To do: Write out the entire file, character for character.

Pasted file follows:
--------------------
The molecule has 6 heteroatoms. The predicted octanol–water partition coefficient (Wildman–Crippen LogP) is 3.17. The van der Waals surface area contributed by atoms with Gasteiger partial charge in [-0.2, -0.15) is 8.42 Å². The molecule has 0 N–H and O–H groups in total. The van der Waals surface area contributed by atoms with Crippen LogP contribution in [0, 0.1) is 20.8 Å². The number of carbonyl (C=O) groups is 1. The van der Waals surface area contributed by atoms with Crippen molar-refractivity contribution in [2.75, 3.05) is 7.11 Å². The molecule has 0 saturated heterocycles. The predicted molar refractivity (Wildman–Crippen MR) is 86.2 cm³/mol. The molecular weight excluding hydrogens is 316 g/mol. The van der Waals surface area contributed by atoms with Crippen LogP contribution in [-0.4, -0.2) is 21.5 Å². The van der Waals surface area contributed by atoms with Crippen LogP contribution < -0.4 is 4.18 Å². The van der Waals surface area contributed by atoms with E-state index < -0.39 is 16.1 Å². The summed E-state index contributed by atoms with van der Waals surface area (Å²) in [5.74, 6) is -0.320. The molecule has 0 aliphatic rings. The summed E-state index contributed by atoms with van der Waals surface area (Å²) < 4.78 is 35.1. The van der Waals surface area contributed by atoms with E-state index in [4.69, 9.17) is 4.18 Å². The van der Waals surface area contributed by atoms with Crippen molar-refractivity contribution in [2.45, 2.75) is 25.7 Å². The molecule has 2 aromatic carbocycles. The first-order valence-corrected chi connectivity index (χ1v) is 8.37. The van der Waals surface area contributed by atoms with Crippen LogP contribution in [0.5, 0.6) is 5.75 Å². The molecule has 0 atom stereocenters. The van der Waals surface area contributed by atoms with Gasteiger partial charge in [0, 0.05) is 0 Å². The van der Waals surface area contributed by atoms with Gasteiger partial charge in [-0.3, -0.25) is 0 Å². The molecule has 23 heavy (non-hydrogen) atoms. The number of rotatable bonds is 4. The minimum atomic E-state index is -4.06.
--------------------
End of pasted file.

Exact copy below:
The molecule has 6 heteroatoms. The predicted octanol–water partition coefficient (Wildman–Crippen LogP) is 3.17. The van der Waals surface area contributed by atoms with Gasteiger partial charge in [-0.2, -0.15) is 8.42 Å². The molecule has 0 N–H and O–H groups in total. The van der Waals surface area contributed by atoms with Crippen LogP contribution in [0, 0.1) is 20.8 Å². The number of carbonyl (C=O) groups is 1. The van der Waals surface area contributed by atoms with Crippen molar-refractivity contribution in [2.75, 3.05) is 7.11 Å². The molecule has 0 saturated heterocycles. The predicted molar refractivity (Wildman–Crippen MR) is 86.2 cm³/mol. The molecular weight excluding hydrogens is 316 g/mol. The van der Waals surface area contributed by atoms with Crippen LogP contribution in [-0.4, -0.2) is 21.5 Å². The van der Waals surface area contributed by atoms with Crippen LogP contribution < -0.4 is 4.18 Å². The van der Waals surface area contributed by atoms with E-state index < -0.39 is 16.1 Å². The summed E-state index contributed by atoms with van der Waals surface area (Å²) in [5.74, 6) is -0.320. The molecule has 0 aliphatic rings. The summed E-state index contributed by atoms with van der Waals surface area (Å²) < 4.78 is 35.1. The van der Waals surface area contributed by atoms with E-state index in [4.69, 9.17) is 4.18 Å². The van der Waals surface area contributed by atoms with Crippen molar-refractivity contribution in [2.45, 2.75) is 25.7 Å². The molecule has 2 aromatic carbocycles. The first-order valence-corrected chi connectivity index (χ1v) is 8.37. The van der Waals surface area contributed by atoms with Crippen LogP contribution in [0.5, 0.6) is 5.75 Å². The molecule has 0 atom stereocenters. The van der Waals surface area contributed by atoms with Gasteiger partial charge in [0, 0.05) is 0 Å². The van der Waals surface area contributed by atoms with Gasteiger partial charge in [-0.3, -0.25) is 0 Å². The molecule has 23 heavy (non-hydrogen) atoms. The number of rotatable bonds is 4. The minimum atomic E-state index is -4.06.